5 Ways You Didn’t Know Hackers Could Steal Your Information
8 June 2015
As more and more of our lives are centered around web-connected devices, we are all becoming more vulnerable to hacking. Most people are aware of the usual ways that hackers get ahold of the personal information of their victims — for example, sending phishing emails that download malware onto your computer or lead to a fake company website that asks you to enter in your information. However, there’s a whole new world of ways to hack into people’s private lives opening up, some of which you might never anticipate.
Here are a few of the ways you may have never heard of that hackers can use to access your information:
- Through your connected car. It’s increasingly common for new cars to include features like remote keyless entry, wireless tire pressure monitoring and cellular connections that link to your smartphone. Although these features certainly make for increased convenience, they might also pose a security threat for drivers. As of right now, it’s still extremely difficult to hack a car, but cyber criminals are developing more sophisticated techniques by the minute, and eventually might be able to access your phone and all its data through your car’s wireless network.
- Through the office copy machine. High-tech copiers and printers often store information about documents they receive, which can include confidential company information. What’s more, if a copy machine is hacked, it can be used to access the other computers with which it shares a wireless network. Companies have already had this happen in several cases. “When your copier is talking to Eastern Europe in the middle of the night, you know there’s trouble,” an online security consultant told The Hill.
- Through your kids’ toys. It’s not just adults who are at risk of identity theft. In fact, children’s identities are attractive to cyber criminals because children have clean credit histories, making it easy to conceal misuse of their identities until they come of age, start trying to apply for loans and credit cards and realize their credit is already ruined. As it becomes more common for toys to be able to access the internet, cyber criminals are taking note. For example, the “Hello Barbie”, which records its conversations with children and responds based on previous conversations, has caused controversy due to its potential to reveal sensitive information if stolen or hacked.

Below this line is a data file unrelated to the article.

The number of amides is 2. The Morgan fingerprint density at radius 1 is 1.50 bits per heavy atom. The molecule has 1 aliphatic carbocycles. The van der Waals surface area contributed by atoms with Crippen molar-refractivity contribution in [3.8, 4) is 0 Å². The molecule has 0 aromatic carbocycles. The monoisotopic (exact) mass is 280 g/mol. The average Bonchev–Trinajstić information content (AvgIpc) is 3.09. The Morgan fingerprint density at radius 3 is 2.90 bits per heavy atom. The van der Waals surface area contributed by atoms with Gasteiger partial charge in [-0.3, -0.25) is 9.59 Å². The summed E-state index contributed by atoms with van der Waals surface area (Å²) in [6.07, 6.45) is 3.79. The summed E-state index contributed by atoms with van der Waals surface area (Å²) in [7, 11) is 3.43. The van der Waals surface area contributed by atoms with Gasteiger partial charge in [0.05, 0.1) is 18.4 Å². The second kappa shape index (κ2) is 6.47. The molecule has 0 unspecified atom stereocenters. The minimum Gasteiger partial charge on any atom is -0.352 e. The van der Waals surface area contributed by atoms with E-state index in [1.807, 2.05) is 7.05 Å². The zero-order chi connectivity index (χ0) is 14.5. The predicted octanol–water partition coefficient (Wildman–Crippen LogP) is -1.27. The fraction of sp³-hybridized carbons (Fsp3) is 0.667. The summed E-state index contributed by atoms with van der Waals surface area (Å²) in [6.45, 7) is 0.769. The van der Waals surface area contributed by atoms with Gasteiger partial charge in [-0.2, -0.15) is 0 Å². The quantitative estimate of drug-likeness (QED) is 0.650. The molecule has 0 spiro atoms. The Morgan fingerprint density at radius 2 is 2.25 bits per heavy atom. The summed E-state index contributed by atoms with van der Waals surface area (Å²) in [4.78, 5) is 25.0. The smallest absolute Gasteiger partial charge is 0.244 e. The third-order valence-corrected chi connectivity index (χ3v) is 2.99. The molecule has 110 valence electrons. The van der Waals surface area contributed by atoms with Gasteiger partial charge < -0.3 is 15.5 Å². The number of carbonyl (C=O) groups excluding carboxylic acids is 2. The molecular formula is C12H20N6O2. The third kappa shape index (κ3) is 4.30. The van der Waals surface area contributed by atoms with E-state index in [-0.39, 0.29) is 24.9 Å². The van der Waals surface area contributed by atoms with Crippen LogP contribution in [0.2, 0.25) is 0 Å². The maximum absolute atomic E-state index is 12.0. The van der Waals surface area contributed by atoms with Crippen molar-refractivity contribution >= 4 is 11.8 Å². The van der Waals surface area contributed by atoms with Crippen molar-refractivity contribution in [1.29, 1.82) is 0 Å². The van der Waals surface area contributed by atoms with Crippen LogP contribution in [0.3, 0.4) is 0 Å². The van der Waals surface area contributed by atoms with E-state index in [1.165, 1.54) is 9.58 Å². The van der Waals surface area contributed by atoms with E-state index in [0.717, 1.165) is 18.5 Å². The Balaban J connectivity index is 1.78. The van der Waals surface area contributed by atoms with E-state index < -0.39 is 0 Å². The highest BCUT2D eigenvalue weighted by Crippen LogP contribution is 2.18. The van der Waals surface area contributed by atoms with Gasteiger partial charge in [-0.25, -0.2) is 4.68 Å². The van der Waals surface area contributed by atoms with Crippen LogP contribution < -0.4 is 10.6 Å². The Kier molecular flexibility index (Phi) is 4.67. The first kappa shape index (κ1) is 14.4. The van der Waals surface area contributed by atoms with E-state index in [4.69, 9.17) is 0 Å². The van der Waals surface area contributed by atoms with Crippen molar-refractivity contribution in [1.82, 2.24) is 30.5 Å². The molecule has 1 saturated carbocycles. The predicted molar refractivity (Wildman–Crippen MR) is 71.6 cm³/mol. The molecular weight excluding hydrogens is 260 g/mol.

- Through your office’s chat software. If you work for a company that uses a chat system like HipChat or Slack, any information stored on office computers may be vulnerable to hacking. Both of the aforementioned companies have reported falling victim to hackers in the past few months, revealing names, usernames, email addresses and phone numbers to the thieves. The best thing you can do to try to prevent this is to change your passwords often.
- Through your TV. Newer smart TVs have come under scrutiny because they provide an opportunity for hackers to access customers’ information through their wireless connection and even rig webcams to spy on the TV set’s owners.
In an increasingly connected world, it’s more important than ever to sign up for a credit monitoring service to alert you to certain types of activity on your credit file that might help you realize if fraud has taken place.